Self-Organization Pathways and Spatial Heterogeneity in Insulin Amyloid Fibril Formation
2009-08-06T00:00:00Z (GMT) by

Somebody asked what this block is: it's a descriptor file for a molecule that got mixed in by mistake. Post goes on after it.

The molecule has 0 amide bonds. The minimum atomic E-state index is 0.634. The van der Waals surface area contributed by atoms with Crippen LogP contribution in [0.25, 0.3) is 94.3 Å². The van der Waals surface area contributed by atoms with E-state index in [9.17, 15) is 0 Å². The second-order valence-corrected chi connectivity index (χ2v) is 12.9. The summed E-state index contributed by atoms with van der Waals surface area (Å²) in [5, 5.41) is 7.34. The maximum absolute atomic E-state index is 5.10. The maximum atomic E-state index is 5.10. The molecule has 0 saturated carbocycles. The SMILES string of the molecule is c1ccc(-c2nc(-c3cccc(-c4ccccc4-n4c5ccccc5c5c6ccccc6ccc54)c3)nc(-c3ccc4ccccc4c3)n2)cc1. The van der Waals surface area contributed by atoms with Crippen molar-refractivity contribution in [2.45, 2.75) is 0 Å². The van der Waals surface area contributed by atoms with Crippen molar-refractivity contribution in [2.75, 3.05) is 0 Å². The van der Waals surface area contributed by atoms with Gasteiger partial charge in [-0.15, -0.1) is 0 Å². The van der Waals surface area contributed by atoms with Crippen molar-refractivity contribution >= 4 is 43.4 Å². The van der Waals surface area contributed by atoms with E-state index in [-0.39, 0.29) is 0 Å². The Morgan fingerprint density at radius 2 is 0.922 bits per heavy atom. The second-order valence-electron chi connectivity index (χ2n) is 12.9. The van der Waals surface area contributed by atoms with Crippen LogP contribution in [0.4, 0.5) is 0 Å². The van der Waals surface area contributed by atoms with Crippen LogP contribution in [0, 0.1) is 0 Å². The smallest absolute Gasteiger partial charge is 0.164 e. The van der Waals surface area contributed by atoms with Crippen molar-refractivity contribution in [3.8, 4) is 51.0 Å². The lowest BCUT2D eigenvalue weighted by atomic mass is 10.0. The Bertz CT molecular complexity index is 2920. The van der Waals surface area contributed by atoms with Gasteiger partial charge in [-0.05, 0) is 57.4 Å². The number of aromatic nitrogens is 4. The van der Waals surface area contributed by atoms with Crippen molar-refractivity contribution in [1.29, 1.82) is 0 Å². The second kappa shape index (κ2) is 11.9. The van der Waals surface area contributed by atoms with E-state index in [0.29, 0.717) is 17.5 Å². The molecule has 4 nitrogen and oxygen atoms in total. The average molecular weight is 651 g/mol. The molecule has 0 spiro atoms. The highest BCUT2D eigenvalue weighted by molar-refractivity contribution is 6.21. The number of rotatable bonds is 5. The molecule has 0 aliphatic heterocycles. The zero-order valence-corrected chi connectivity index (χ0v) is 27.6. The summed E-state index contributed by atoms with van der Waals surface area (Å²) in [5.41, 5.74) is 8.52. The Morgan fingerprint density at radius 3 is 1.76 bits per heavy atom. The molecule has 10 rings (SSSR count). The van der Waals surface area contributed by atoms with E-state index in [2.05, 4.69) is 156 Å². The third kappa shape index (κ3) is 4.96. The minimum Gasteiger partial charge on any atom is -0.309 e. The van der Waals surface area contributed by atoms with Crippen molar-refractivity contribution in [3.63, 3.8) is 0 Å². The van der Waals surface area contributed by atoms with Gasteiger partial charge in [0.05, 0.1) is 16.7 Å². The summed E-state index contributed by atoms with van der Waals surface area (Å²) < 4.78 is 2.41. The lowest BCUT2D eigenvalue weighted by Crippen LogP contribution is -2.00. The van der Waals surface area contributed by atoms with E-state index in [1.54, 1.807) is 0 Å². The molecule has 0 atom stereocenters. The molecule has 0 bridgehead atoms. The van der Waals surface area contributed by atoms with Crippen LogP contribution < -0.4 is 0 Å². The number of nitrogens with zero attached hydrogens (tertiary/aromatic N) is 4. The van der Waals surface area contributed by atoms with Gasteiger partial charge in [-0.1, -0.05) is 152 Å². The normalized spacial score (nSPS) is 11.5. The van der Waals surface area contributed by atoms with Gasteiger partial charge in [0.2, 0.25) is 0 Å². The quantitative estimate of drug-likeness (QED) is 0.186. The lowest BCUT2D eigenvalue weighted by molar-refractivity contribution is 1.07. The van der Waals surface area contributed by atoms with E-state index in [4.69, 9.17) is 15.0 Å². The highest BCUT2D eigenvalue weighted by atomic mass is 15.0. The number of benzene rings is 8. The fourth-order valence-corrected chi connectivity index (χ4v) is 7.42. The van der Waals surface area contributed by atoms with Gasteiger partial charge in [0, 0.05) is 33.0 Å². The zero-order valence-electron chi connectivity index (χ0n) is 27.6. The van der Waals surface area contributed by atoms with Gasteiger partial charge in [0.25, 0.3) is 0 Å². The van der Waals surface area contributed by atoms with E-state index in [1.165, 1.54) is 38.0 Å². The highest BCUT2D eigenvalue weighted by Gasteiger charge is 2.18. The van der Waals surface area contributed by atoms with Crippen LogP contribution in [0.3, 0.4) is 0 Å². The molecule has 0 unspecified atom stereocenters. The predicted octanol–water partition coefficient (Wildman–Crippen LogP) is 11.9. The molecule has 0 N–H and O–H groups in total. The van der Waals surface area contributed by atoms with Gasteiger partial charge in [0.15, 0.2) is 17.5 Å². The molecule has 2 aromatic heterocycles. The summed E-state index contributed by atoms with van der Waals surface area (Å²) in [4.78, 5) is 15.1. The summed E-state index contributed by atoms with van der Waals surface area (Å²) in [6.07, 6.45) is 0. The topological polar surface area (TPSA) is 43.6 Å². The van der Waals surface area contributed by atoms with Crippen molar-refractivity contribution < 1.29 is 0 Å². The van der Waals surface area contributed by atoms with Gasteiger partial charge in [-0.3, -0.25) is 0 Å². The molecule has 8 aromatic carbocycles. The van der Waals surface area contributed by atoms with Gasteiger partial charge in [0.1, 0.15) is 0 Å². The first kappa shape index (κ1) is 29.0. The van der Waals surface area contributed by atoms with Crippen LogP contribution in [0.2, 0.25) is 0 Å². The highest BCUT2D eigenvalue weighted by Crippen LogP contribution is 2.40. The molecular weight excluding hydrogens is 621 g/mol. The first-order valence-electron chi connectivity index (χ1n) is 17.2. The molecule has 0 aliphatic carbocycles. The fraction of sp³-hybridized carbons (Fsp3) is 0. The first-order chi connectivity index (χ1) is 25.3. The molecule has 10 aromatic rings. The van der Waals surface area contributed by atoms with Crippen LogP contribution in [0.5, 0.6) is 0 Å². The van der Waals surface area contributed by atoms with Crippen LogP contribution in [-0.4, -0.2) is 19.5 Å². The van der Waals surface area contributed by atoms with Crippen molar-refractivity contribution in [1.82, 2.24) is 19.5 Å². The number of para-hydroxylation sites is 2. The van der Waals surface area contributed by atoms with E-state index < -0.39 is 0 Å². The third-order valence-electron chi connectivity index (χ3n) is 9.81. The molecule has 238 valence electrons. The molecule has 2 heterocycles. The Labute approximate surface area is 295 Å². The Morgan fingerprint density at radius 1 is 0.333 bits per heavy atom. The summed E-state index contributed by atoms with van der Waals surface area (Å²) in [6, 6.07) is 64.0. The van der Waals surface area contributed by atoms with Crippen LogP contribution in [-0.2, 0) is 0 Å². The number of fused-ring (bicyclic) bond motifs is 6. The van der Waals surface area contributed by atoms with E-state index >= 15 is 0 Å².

At high temperature and low pH, the protein hormone insulin is highly prone to form amyloid fibrils, and for this reason it is widely used as a model system to study fibril formation mechanisms. In this work, we focused on insulin aggregation mechanisms occurring in HCl solutions (pH 1.6) at 60 °C. By means of <i>in situ</i> Thioflavin T (ThT) staining, the kinetics profiles were characterized as a function of the protein concentration, and two concurrent aggregation pathways were pointed out, being concentration dependent. In correspondence to these pathways, different morphologies of self-assembled protein molecules were detected by atomic force microscopy images also evidencing the presence of secondary nucleation processes as a peculiar mechanism for insulin fibrillation. Moreover, combining ThT fluorescence and light scattering, the early stages of the process were analyzed in the low concentration regime, pointing out a pronounced spatial heterogeneity in the formation of the first stable fibrils in solution and the onset of the secondary nucleation pathways.